• Fradella, H. F., & Brown, K. (2007). The effects of using social scientific rape typologies on juror decisions to convict. Law & Psychology Review, 31, 1-19.
  • Frazier, P., & Borgida, E. (1988). Juror common understanding and the admissibility of rape trauma syndrome evidence in court. Law and Human Behavior, 12, 101-122.
  • Frese, B., Moya, M., & Megias, J. L. (2004). Social perception of rape: how rape myth acceptance modulates the influence of situational factors. J Interpers Violence, 19(2), 143-161.
  • Gray, J.M. (2006). Rape myth beliefs and prejudiced instructions: Effects on decisions of guilt in a case of date rape. Legal and Criminological Psychology. 11(1) 75-80
  • Gregory, J., & Lees, S. (1996). Attrition in Rape and Sexual Assault Cases. British Journal of Criminology, 36(1), 1-17.
  • HMIC/HMCPSI. (2007). Without Consent: A report on the joint review of the investigation and prosecution of rape offences: Her Majesty’s Inspectorate of Constabulary and Her Majesty’s Crown Prosecution Service Inspectorate.
  • Jordan, J. (2004a). Beyond Belief? Police, Rape and Women’s Credibility. Criminal Justice, 4(1), 29-29.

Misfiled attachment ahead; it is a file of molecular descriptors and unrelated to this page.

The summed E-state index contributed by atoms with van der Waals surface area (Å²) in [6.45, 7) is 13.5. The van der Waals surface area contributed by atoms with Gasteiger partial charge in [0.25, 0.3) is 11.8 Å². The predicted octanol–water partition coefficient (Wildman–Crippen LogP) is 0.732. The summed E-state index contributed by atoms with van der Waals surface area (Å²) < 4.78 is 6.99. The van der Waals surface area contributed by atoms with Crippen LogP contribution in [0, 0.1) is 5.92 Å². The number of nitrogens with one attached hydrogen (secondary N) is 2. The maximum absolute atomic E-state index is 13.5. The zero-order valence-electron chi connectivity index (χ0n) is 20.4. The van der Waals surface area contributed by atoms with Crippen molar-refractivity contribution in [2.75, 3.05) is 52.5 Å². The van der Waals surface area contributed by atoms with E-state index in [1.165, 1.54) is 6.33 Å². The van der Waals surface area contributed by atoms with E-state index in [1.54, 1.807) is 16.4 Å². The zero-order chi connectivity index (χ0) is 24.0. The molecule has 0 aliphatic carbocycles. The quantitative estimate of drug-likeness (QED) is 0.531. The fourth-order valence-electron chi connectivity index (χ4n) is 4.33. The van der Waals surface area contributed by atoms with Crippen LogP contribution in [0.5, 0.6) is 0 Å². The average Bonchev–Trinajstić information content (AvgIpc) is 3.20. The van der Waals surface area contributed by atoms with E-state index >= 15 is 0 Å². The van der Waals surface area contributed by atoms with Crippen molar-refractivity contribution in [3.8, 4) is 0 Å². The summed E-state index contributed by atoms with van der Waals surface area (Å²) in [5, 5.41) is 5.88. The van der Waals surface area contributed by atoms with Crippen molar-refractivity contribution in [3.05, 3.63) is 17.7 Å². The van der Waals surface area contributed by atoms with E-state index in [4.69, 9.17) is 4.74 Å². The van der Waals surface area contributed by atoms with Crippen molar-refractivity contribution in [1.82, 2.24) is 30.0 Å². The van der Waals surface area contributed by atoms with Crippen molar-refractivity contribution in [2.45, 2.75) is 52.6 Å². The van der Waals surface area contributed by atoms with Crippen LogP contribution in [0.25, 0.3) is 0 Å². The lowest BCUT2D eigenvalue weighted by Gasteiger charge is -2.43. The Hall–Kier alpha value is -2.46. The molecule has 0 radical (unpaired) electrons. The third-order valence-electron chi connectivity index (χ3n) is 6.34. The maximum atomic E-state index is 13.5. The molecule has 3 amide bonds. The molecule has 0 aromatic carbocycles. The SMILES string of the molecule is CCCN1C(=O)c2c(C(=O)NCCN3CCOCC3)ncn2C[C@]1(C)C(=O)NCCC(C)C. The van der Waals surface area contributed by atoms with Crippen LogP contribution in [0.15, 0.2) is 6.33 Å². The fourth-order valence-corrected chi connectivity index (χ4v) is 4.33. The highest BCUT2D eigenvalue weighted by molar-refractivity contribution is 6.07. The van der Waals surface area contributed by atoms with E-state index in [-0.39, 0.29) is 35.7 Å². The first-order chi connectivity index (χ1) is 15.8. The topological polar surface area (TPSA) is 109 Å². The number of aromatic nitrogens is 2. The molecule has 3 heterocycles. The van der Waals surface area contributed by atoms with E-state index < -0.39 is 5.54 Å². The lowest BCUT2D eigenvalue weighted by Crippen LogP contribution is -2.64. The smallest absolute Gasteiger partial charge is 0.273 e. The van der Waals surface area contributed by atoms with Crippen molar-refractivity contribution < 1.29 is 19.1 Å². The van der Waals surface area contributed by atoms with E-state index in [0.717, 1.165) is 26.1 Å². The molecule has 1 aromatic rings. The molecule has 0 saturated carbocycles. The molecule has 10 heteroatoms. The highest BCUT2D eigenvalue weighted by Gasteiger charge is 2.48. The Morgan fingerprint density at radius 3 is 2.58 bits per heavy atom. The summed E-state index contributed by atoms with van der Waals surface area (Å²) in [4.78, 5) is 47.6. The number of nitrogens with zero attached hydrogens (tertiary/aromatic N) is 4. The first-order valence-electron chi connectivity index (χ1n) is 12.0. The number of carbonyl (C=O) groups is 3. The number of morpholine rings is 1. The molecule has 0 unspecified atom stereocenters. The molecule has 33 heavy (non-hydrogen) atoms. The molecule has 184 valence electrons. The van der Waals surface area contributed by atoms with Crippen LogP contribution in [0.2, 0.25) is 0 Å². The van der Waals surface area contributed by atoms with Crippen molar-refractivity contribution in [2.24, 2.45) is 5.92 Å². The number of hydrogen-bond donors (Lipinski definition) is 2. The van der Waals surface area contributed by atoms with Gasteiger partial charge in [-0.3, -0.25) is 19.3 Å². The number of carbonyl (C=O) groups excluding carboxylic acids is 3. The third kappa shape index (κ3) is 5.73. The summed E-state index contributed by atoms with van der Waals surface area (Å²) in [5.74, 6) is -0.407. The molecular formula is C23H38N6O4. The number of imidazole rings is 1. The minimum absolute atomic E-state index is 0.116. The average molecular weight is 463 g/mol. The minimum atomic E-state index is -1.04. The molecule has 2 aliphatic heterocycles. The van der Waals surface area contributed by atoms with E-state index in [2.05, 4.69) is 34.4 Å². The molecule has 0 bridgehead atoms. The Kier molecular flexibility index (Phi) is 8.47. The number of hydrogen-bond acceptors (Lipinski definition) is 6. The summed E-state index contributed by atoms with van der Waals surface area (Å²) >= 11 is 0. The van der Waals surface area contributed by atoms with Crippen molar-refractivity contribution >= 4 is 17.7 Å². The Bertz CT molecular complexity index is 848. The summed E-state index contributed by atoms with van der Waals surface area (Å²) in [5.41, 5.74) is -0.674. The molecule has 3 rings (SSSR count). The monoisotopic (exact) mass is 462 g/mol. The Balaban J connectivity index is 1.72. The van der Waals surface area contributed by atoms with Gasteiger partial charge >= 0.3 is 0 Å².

• Jordan, J. (2004b). The Word of a Woman?: Police, Rape, and Belief: Palgrave Macmillan.
  • Kelly, L. (2001). Routes to (in)justice: a research review on the reporting, investigation and prosecution of rape cases.Unpublished manuscript.
  • Kelly, L., Lovett, J., & Regan, L. (2005a). A gap or a chasm? Attrition in reported rape cases. In Home Office (Ed.) (pp. 136): Home Office Research, Development and Statistics Directorate.
  • Kelly, L., Lovett, J., & Regan, L. (2005b). Gap or a Chasm?: Attrition in Reported Rape Cases.
  • Lea, S. J., Lanvers, U., & Shaw, S. (2003). Attrition in rape cases: Developing a profile and identifying relevant factors. British Journal of Criminology, 43, 583-599.
  • Lees, S. (1996). Carnal knowledge: Rape on trial. London: Hamish Hamilton.
  • Lievore, D. (2003). Non-reporting and Hidden Recording of Sexual Assault: An International Literature Review: Australian Institute of Criminology,.
  • Olsen-Fulero, L., & Fulero, S. M. (1997). Commonsense rape judgments: An empathy-complexity theory of rape juror story making. Psychology, Public Policy, and Law, 3, 402-427.
  • Schuller, R. A., & Hastings, P. A. (2002). Complainant sexual history evidence: Its impact on mock juror’s decisions. Psychology of Women Quarterly, 26, 252-261.
  • Soulliere, D. M. (2005). Pathways to Attrition: A Qualitative Comparative Analysis of Justifications for Police Designations of Sexual Assault Complaints. The Qualitative Report, 10(3), 416-438.
  • Villemur, N. K., & Hyde, J. S. (1983). Effects of sex of defense attorney, sex of juror, and age and attractiveness of the victim on mock juror decision making in a rape case. Sex Roles, 9, 879-889.
  • Weir, J. A., & Wrightsman, L. S. (1990). The determinants of mock jurors’ verdicts in a rape case. Journal of Applied Social Psychology, 20, 901-919.